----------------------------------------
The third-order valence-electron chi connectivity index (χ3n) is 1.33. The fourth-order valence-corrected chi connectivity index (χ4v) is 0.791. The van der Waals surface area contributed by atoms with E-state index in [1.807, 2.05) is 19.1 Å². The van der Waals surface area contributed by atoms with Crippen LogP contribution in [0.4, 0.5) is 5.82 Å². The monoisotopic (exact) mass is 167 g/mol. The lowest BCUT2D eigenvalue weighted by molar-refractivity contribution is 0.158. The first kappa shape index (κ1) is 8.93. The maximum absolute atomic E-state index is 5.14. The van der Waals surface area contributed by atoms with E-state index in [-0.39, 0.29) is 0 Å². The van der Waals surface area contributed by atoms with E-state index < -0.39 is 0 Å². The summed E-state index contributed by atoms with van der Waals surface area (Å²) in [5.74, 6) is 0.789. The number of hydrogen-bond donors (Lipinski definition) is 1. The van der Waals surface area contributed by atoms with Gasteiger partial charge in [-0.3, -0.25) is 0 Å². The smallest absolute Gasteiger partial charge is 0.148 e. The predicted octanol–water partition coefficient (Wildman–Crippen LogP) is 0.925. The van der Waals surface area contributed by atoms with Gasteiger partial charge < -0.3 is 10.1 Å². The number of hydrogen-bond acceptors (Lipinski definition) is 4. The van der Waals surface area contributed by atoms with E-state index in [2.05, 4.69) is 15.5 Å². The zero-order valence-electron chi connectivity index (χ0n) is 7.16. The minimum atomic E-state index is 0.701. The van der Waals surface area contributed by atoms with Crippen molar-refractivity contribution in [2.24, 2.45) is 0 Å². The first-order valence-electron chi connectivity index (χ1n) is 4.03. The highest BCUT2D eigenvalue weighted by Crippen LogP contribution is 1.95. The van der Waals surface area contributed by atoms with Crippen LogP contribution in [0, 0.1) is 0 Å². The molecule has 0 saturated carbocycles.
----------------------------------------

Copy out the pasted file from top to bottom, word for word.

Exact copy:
The third-order valence-electron chi connectivity index (χ3n) is 1.33. The fourth-order valence-corrected chi connectivity index (χ4v) is 0.791. The van der Waals surface area contributed by atoms with E-state index in [1.807, 2.05) is 19.1 Å². The van der Waals surface area contributed by atoms with Crippen LogP contribution in [0.4, 0.5) is 5.82 Å². The monoisotopic (exact) mass is 167 g/mol. The lowest BCUT2D eigenvalue weighted by molar-refractivity contribution is 0.158. The first kappa shape index (κ1) is 8.93. The maximum absolute atomic E-state index is 5.14. The van der Waals surface area contributed by atoms with E-state index in [-0.39, 0.29) is 0 Å². The van der Waals surface area contributed by atoms with E-state index < -0.39 is 0 Å². The summed E-state index contributed by atoms with van der Waals surface area (Å²) in [5.74, 6) is 0.789. The number of hydrogen-bond donors (Lipinski definition) is 1. The van der Waals surface area contributed by atoms with Gasteiger partial charge in [-0.3, -0.25) is 0 Å². The smallest absolute Gasteiger partial charge is 0.148 e. The predicted octanol–water partition coefficient (Wildman–Crippen LogP) is 0.925. The van der Waals surface area contributed by atoms with Gasteiger partial charge < -0.3 is 10.1 Å². The number of hydrogen-bond acceptors (Lipinski definition) is 4. The van der Waals surface area contributed by atoms with E-state index in [2.05, 4.69) is 15.5 Å². The zero-order valence-electron chi connectivity index (χ0n) is 7.16. The minimum atomic E-state index is 0.701. The van der Waals surface area contributed by atoms with Crippen molar-refractivity contribution in [2.24, 2.45) is 0 Å². The first-order valence-electron chi connectivity index (χ1n) is 4.03. The highest BCUT2D eigenvalue weighted by Crippen LogP contribution is 1.95. The van der Waals surface area contributed by atoms with Crippen LogP contribution in [0, 0.1) is 0 Å². The molecule has 0 saturated carbocycles.